Plug Power Will Restate Financial Statements for Last 4 Years

Plug Power (NASDAQ:PLUG), the pioneering hydrogen fuel cell company that’s reported rapidly rising “gross billings” in recent years — but huge GAAP losses and negative revenue in its most recent quarter — announced today that it will restate its earnings for the last four years, sending its stock tumbling in after-hours trading.  

Earlier this month, Plug was expected to file its 10-K annual report with the SEC, but requested an extension instead, complaining that it needed “additional time to complete the procedures relating to its year-end reporting process, including the completion of the Company’s financial statements and procedures relating to management’s assessment of the effectiveness of internal controls.”

Man and woman working to prepare financial earnings restatements

Image source: Getty Images.

Now we know why. As Plug advised in a press release after close of trading Tuesday, it “will restate its previously issued financial statements for fiscal years 2018 and 2019 and its quarterly filings for 2019 and 2020.” Once it has completed this work, it intends to disclose the results when it finally files its 10-K.

In the course of working with auditor KPMG to prepare its filing, Plug discovered “errors in accounting” for “book value of right of use assets and related finance obligations,” “loss accruals for certain service contracts,” “impairment of certain long-lived assets,” and “classification of certain costs,” including costs related to research and development.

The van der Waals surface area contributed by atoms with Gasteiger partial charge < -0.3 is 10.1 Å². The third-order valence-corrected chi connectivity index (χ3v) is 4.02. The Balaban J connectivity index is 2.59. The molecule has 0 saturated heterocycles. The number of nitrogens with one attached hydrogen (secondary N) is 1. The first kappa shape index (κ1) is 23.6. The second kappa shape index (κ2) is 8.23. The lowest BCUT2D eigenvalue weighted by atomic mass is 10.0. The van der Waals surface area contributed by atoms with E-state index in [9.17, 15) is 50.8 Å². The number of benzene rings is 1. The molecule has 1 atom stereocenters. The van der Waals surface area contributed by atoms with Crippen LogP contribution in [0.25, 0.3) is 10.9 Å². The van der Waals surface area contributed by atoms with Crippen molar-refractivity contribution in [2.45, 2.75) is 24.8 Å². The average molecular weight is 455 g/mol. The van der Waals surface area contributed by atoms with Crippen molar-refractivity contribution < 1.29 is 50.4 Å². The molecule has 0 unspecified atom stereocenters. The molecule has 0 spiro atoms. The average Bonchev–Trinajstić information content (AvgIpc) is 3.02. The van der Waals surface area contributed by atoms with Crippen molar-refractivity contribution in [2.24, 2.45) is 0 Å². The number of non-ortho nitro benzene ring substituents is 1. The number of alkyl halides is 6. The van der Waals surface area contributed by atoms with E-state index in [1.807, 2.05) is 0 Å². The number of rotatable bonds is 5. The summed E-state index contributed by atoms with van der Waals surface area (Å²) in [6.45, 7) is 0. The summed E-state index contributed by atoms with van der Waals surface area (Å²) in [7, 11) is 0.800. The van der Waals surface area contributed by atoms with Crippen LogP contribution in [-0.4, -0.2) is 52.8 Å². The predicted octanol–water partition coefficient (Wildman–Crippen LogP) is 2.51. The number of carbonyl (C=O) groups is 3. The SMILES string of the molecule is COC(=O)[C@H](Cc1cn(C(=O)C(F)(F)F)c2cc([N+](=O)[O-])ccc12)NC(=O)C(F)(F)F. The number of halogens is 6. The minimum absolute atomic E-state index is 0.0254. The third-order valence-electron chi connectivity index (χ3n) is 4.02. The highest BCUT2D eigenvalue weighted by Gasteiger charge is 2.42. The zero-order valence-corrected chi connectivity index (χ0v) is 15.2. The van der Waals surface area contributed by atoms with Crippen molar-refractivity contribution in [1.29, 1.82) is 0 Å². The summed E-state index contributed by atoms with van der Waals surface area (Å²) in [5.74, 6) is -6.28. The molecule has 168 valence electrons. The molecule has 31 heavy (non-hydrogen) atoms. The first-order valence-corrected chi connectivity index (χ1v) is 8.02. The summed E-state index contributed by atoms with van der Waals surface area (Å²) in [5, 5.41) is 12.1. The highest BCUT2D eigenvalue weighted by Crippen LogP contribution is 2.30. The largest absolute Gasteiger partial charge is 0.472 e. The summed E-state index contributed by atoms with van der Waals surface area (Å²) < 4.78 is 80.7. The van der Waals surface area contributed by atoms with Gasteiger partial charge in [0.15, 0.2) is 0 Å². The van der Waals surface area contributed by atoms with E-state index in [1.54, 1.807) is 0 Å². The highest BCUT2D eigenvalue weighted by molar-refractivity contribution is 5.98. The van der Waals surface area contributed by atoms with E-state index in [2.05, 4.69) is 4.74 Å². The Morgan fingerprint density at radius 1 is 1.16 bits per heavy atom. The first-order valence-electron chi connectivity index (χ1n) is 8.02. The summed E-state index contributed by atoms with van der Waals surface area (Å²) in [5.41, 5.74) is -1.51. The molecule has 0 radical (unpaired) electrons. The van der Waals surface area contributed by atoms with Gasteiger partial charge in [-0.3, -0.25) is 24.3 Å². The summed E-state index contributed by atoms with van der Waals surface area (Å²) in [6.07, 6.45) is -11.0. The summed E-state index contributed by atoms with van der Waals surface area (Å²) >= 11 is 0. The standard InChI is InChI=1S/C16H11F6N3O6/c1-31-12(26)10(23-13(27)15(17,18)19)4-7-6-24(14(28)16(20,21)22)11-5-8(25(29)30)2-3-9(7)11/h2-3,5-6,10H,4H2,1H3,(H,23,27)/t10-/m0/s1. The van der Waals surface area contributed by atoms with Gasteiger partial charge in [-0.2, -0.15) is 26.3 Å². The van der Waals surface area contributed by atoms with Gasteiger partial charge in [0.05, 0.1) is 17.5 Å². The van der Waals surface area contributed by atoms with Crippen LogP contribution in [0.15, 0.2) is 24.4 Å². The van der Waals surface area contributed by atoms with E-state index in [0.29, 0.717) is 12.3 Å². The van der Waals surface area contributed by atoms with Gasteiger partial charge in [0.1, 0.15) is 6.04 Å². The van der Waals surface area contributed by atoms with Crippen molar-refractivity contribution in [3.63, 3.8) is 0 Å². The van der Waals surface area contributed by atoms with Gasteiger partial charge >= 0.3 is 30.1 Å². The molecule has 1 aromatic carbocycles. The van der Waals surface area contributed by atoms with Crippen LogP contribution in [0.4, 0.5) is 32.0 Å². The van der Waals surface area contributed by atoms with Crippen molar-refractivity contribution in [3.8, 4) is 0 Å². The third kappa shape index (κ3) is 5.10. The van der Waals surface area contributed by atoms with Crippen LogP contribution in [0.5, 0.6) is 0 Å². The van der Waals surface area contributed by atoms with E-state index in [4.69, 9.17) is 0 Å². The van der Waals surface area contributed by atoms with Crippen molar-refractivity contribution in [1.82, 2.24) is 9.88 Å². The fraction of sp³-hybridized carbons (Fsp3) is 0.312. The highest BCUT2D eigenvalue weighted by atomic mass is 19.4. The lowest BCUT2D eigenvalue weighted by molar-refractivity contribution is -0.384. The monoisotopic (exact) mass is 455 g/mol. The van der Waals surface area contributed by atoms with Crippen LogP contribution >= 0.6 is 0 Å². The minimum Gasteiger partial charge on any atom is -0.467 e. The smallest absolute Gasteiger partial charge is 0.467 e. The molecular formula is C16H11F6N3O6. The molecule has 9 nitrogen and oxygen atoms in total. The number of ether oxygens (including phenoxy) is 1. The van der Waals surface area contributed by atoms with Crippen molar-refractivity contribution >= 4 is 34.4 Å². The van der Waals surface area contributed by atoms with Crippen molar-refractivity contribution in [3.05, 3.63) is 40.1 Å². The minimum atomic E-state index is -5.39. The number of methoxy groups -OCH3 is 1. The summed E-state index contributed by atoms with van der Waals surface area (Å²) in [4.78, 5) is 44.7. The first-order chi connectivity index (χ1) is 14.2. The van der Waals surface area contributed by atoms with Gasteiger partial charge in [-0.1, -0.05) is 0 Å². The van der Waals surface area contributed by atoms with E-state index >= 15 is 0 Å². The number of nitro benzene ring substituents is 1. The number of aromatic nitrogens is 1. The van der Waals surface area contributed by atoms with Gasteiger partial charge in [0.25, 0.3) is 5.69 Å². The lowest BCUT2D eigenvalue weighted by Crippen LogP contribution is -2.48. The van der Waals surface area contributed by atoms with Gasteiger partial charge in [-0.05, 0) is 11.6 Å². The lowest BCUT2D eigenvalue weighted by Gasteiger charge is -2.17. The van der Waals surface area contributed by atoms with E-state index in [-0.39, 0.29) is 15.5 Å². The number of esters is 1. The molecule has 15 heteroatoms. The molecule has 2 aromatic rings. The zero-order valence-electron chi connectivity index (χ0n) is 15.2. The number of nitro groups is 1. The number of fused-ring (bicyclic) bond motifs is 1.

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Management says it does not expect its restatement to affect Plug’s cash position or business operations. It adds that KPMG did not detect any evidence of “override of controls or misconduct” at Plug, and says it continues to expect that “gross billings” will rise to $475 million in 2021, $750 million in 2022, and $1.7 billion in 2024.

By 6:30 p.m. EDT, Plug stock was down 11% in after-hours quotations.

This article represents the opinion of the writer, who may disagree with the “official” recommendation position of a Motley Fool premium advisory service. We’re motley! Questioning an investing thesis — even one of our own — helps us all think critically about investing and make decisions that help us become smarter, happier, and richer.

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